Common Challenges for Interns

Internships are not without their own bumps in the road!  I’m going to cover some concerns that many interns struggle with.  However, keep in mind that all of the solutions to these common internship challenges involve talking to your supervisor and being proactive.  Your supervisor will not know what you are thinking, feeling, and experiencing until you tell him or her.  He or she will have feedback for you and practical advice for how to proceed.  You can take advantage of the wealth of experience of your supervisor and coworkers.  Don’t be intimidated to talk to your supervisor about the things that challenge you, because they are there to help.

When you do bring up issues and concerns it is smart to do so in an appreciative, direct way (remember the adage “it’s not what you say but how you say it”).

 Help!  I’m overwhelmed!

If you’re overwhelmed at your internship site, try to determine the main cause.  Do you have efficient time management skills?  Are the tasks themselves too challenging?  Are the tasks manageable, but there are too many of them? Determine if you have the time, resources, and knowledge (or knowledge available to you) to match your internship responsibilities and goals.  Once you’ve determined the cause, address your supervisor in a polite, respectful way and let her or him know what you’re experiencing and ask for advice.  The two of you should be able to determine a solution together.

My tasks aren’t challenging.

Interns are often given simple tasks as they learn the ‘lay of the land’ in the organization. This knowledge is valuable when you gain more responsibility and accomplish more complicated goals.  If you feel as though your tasks are mundane or not challenging enough, first make a conscious effort to complete all of your internship tasks in a timely manner and to the best of your ability.  Your demonstrated competence and initiative helps to build trust and will send your supervisor the message that you are ready for gained responsibility.  In addition, take the initiative to brainstorm projects ideas that interest you and also have a positive impact on the organization’s goals.  Meet with your supervisor and tell him/her some of your ideas.   It’s also important to review the goals you agreed upon as stated in your internship learning agreement.  Do the goals match up?  If not, politely bring it to your internship supervisor’s attention.  If they do and you’re still bored, it might be time to agree on additional goals.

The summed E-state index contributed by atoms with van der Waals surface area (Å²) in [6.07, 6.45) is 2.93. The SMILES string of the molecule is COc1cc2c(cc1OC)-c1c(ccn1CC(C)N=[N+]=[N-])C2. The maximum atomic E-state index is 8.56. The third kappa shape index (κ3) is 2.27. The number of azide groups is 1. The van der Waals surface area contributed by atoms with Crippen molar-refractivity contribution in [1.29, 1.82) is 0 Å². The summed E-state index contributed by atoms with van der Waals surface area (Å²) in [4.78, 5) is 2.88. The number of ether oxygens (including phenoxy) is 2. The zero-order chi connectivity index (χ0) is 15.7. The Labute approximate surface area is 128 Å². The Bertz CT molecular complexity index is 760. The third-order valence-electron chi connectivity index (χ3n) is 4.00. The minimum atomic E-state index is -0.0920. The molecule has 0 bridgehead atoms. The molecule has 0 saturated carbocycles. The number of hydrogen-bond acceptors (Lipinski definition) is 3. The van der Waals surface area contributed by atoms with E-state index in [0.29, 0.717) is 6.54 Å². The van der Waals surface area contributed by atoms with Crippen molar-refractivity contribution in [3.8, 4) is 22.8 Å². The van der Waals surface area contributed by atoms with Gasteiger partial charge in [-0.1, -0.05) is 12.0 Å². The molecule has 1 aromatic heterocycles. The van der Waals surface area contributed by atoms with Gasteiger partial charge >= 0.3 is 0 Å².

I don’t know how I’m doing.

The transition from student to intern can also be challenging in terms of feedback.  Students receive frequent reminders of their academic performance through grades, but feedback regarding performance in the workplace is a bit different.  All internship supervisors give feedback differently both in manner and frequency.  The simple and direct way to address being unsure of your performance is to simply ask your supervisor for specific feedback. Make sure to set up a meeting time with your supervisor that fits both of your schedules.  If the two of you have a regular meeting time you may also simply address your concern then.  Use the supervisor midterm evaluation form as an opportunity to receive feedback and identify areas for growth.

Accept any feedback you receive with an open mind and positive attitude.  If in case your supervisor gives you general positive feedback (“you’re doing great!”), ask for specific examples.  It’s important to explore areas for improvement in addition to your strengths.  The more you work on developing those areas, the more prepared you will be for your first full-time position.

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